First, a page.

President Obama Signs Anti-Smoking Law

"This legislation provides a tremendous opportunity to finally hold tobacco companies accountable and restrict efforts to addict more children and adults," American Heart Association CEO Nancy Brown said in a June 11 statement. "It has been a long and challenging process to move the bill through Congress but the determination of many concerned parents and supporters has never wavered."

Federal Tobacco Law Signals Changing Times

Twenty years ago, the Senate passed a measure -- by just one vote -- that banned smoking on airplanes. Today even tobacco-producing states have smoking bans in bars and restaurants.

But giving the FDA power to regulate tobacco is a huge move that's been in the works for a long time. In 2000, the Supreme Court ruled the FDA could not regulate tobacco according to current law, and many lawmakers and anti-smoking groups have been trying to change the law since.

"Tobacco products are unlike any other products on the market in that they are unusually lethal, but yet not highly regulated," FDA Commissioner Margaret "Peggy" Hamburg told a Senate panel last month as lawmakers considered her nomination for the job.

"We have tried for 10 years and we have failed," Sen. Chris Dodd, D-Conn., said in a speech on the Senate floor earlier this month. "Think what kind of a difference we could have made. How many lives we would have saved if we passed this 10 years ago."

The measure cleared its final hurdles earlier this month on Capitol Hill when the House and the Senate finally passed the bill and sent it to the president to sign.

Obama quickly expressed his support for the measure -- marking a departure from President Bush, who had suggested he would veto legislation that gave the FDA authority over tobacco.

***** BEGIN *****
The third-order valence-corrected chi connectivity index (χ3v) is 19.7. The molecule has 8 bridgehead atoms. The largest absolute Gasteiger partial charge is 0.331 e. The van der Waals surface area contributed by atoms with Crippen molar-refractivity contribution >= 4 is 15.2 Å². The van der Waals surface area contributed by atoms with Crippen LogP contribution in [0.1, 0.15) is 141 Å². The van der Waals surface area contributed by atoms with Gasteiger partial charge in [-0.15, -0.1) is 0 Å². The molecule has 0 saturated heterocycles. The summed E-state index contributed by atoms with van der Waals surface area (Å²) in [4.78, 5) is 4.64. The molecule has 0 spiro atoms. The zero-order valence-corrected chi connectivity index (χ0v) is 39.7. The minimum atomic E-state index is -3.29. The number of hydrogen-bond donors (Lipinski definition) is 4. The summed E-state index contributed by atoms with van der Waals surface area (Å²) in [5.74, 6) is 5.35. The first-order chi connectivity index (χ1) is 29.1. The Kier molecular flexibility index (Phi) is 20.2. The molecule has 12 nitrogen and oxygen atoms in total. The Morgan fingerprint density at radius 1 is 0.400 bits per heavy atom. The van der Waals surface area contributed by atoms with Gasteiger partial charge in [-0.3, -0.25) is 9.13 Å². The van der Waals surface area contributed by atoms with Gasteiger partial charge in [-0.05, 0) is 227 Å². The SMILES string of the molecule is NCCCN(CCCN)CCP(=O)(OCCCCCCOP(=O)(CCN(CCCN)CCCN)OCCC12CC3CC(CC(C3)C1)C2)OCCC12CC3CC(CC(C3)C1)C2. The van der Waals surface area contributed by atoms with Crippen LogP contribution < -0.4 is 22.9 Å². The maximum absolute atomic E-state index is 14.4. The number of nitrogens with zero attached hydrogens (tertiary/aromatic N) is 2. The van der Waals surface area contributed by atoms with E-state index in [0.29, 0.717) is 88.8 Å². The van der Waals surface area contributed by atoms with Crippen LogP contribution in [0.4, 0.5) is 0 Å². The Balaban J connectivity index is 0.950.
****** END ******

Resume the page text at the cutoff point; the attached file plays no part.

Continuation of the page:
To fund the regulatory effort, the FDA will collect user fees from the tobacco industry.

Not surprisingly, much of the tobacco industry opposed the bill, but there were some major exceptions to that rule. The giant Altria, parent company of Philip Morris, took an "if you can't beat 'em, join 'em" approach and supported the measure, although some complained the company contributed to a watering down of the bill.

Altria called the measure "not perfect" in a June 11 statement after the Senate voted on the measure.

"We have expressed First Amendment reservations about certain provisions, including those that could restrict a manufacturer's ability to communicate truthful information to adult consumers about tobacco products," the statement said. "We also believe that the resolution of certain issues would best be handled by rulemaking processes that involve sound scientific data and public participation."

Still, the company added, "On balance, however, the legislation is an important step forward to achieve the goal we share with others to provide federal regulation of tobacco products."

The tobacco industry has already been readying itself for a tougher U.S. regulatory environment by expanding its overseas marketing and developing new smokeless products.

ABC News' Z. Byron Wolf, Dean Norland and Jake Tapper contributed to this report.

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